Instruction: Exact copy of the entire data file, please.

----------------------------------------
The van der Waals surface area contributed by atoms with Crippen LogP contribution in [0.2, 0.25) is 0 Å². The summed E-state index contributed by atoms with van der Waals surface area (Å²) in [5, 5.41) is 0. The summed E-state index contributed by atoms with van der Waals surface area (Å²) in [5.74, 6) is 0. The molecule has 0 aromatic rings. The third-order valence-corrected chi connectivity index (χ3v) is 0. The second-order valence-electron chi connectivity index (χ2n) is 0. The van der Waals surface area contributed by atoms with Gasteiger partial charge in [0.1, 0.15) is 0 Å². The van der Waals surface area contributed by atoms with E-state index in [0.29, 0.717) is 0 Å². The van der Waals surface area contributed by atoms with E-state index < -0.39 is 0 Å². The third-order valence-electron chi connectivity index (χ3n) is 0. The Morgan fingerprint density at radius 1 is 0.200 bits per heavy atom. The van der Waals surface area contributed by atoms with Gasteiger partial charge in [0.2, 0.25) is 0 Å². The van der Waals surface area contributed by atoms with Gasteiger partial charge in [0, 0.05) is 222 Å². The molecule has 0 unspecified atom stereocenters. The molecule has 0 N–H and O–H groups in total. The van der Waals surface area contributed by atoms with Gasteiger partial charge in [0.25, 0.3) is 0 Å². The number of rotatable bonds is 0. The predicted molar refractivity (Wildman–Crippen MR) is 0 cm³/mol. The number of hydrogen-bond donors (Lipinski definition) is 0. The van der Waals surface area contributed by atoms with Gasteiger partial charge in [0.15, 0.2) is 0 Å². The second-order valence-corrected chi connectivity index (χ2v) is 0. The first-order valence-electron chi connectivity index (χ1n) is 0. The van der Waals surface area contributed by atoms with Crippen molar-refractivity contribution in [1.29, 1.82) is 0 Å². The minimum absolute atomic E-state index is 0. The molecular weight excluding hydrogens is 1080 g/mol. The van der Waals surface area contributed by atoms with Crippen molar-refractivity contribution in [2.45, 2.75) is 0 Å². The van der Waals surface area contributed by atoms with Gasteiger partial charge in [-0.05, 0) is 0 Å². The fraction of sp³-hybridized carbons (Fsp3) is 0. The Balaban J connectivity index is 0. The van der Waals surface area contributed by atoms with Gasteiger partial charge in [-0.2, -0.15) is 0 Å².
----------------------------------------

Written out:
The van der Waals surface area contributed by atoms with Crippen LogP contribution in [0.2, 0.25) is 0 Å². The summed E-state index contributed by atoms with van der Waals surface area (Å²) in [5, 5.41) is 0. The summed E-state index contributed by atoms with van der Waals surface area (Å²) in [5.74, 6) is 0. The molecule has 0 aromatic rings. The third-order valence-corrected chi connectivity index (χ3v) is 0. The second-order valence-electron chi connectivity index (χ2n) is 0. The van der Waals surface area contributed by atoms with Gasteiger partial charge in [0.1, 0.15) is 0 Å². The van der Waals surface area contributed by atoms with E-state index in [0.29, 0.717) is 0 Å². The van der Waals surface area contributed by atoms with E-state index < -0.39 is 0 Å². The third-order valence-electron chi connectivity index (χ3n) is 0. The Morgan fingerprint density at radius 1 is 0.200 bits per heavy atom. The van der Waals surface area contributed by atoms with Gasteiger partial charge in [0.2, 0.25) is 0 Å². The van der Waals surface area contributed by atoms with Gasteiger partial charge in [0, 0.05) is 222 Å². The molecule has 0 unspecified atom stereocenters. The molecule has 0 N–H and O–H groups in total. The van der Waals surface area contributed by atoms with Gasteiger partial charge in [0.25, 0.3) is 0 Å². The number of rotatable bonds is 0. The predicted molar refractivity (Wildman–Crippen MR) is 0 cm³/mol. The number of hydrogen-bond donors (Lipinski definition) is 0. The van der Waals surface area contributed by atoms with Gasteiger partial charge in [0.15, 0.2) is 0 Å². The second-order valence-corrected chi connectivity index (χ2v) is 0. The first-order valence-electron chi connectivity index (χ1n) is 0. The van der Waals surface area contributed by atoms with Crippen molar-refractivity contribution in [1.29, 1.82) is 0 Å². The minimum absolute atomic E-state index is 0. The molecular weight excluding hydrogens is 1080 g/mol. The van der Waals surface area contributed by atoms with Crippen molar-refractivity contribution in [2.45, 2.75) is 0 Å². The van der Waals surface area contributed by atoms with Gasteiger partial charge in [-0.05, 0) is 0 Å². The fraction of sp³-hybridized carbons (Fsp3) is 0. The Balaban J connectivity index is 0. The van der Waals surface area contributed by atoms with Gasteiger partial charge in [-0.2, -0.15) is 0 Å².